How Not to View the Atonement


Part of the motivation for me to begin this sub-series on the atonement–aside from what I discussed at the beginning of it–was the following post from my sometime interlocutor A. Sinner, of the blog Renegade Trads, posting in a discussion at Vox Nova.   Here it is, below the cut: 

The Catholic Church “hasn’t accepted” any one theory of atonement because they are in, in some sense, all correct. That is to say, they’re all analogies, and as such can all be apt.

Specifically, I’d argue, that which analogy is more or less popular is going to be based, more or less, on the socio-economic structure of the day and thus the symbolic construct of value in that culture. It makes total sense that Anselm’s theory took hold in feudal culture. This is neither wrong nor right, it’s just the cultural context of how the truth was parsed in that age.

It’s probably not so convincing to our age. But then, let’s not absolutize the value-structure of our age either in some theory.

Also, when you say things like “Rather, Jesus’ death was the inevitable result of his perfect, unconditional love meeting a broken world,” but then disavow God’s Wrath, I find this incoherent. As one meaning of “God’s Wrath” IS simply the incompatibility of His Love with human sinfulness.

If the Crucifixion is in any sense a demonstration of human depravity (in fact, the ultimate example of it!) then it is also, by definition, a demonstration of God’s Wrath. Sin is murdering God. But the Death of God is also the punishment for sin. Which is to say: sin is it’s own punishment, and that punishment (the death of God) may at the same time be called God’s Wrath (identifiable with God Himself) because in Christ He “became sin,” became Dead God, which is also to say He became our punishment for sin (because sin is its own punishment).

The Death of God as the result of Sin IS the punishment for sin. This is true on the grand cosmic scale, but also just in the individual soul: when we mortally sin we lose the state of grace, thus “killing God” in our own soul, and this death of God we wrought is itself the punishment for sin, and this death may be called His Wrath. The caveat being, of course, the Resurrection and the fact that sin can be forgiven and that we can be restored to the state of grace.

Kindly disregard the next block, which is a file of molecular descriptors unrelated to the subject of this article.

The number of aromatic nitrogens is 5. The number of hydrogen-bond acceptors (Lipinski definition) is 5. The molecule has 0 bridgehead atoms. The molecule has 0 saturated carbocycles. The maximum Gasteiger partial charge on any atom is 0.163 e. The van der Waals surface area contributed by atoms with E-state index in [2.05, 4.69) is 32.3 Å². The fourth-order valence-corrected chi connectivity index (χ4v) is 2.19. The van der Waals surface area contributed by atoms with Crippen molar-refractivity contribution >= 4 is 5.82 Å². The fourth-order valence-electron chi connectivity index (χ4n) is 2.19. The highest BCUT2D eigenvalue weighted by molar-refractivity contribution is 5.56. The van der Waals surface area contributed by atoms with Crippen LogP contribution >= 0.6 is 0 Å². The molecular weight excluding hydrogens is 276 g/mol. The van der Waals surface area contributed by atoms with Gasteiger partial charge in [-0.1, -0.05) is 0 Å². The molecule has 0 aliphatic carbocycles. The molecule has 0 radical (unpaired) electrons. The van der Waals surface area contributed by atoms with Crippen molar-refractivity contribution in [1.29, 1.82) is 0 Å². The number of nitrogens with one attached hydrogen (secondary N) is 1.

But let’s never forget the intimate IDENTITY of God’s Love and God’s Wrath, the fact that the act of punishment and the act of salvation are the same, they are not at all mutually exclusive concepts. If God didn’t CARE He wouldn’t be angry, He’d just not care.

I’m afraid tendencies to move away form the language of anger or wrath also mean moving away from the fact that Hell is right at the heart of the Christian mystery. Indeed, if we deny Hell and its centrality, how can God descending INTO it have any meaning at all? If we aren’t being saved FROM something, then what’s the point of salvation? As Dorothy Sayers said, “Nobody knows the true love of God until they realize how wicked they are.” God’s Love is meaningless without a constant meditation on His corresponding Hatred (which is our sin).

I’m not going to respond to this here, reserving that, as well as discussion of the broader issues, to further posts.  Still, I wanted this to be here so it’s clear what I’m responding to in the immediate context.  In my mind, the theology shown here is very much like that ridiculed by the picture below, found on many atheist websites:



If that’s what I thought Christian theology boiled down to, I wouldn’t be Christian myself.  However,  it’s not enough to say what I don’t believe; I have to put forth some theory of what I do believe.  To lay the groundwork for this, the next post is reblogged from a site whose owner, I think, is atheist, but who takes Christian theology seriously enough to write about it.  The post in question is a very good discussion of the Atonement which will be helpful for us as we proceed.

Part of the series Legends of the Fall.

Posted on 15/09/2012, in Catholicism, Christianity, religion, theology and tagged , , , , . Bookmark the permalink. 3 Comments.

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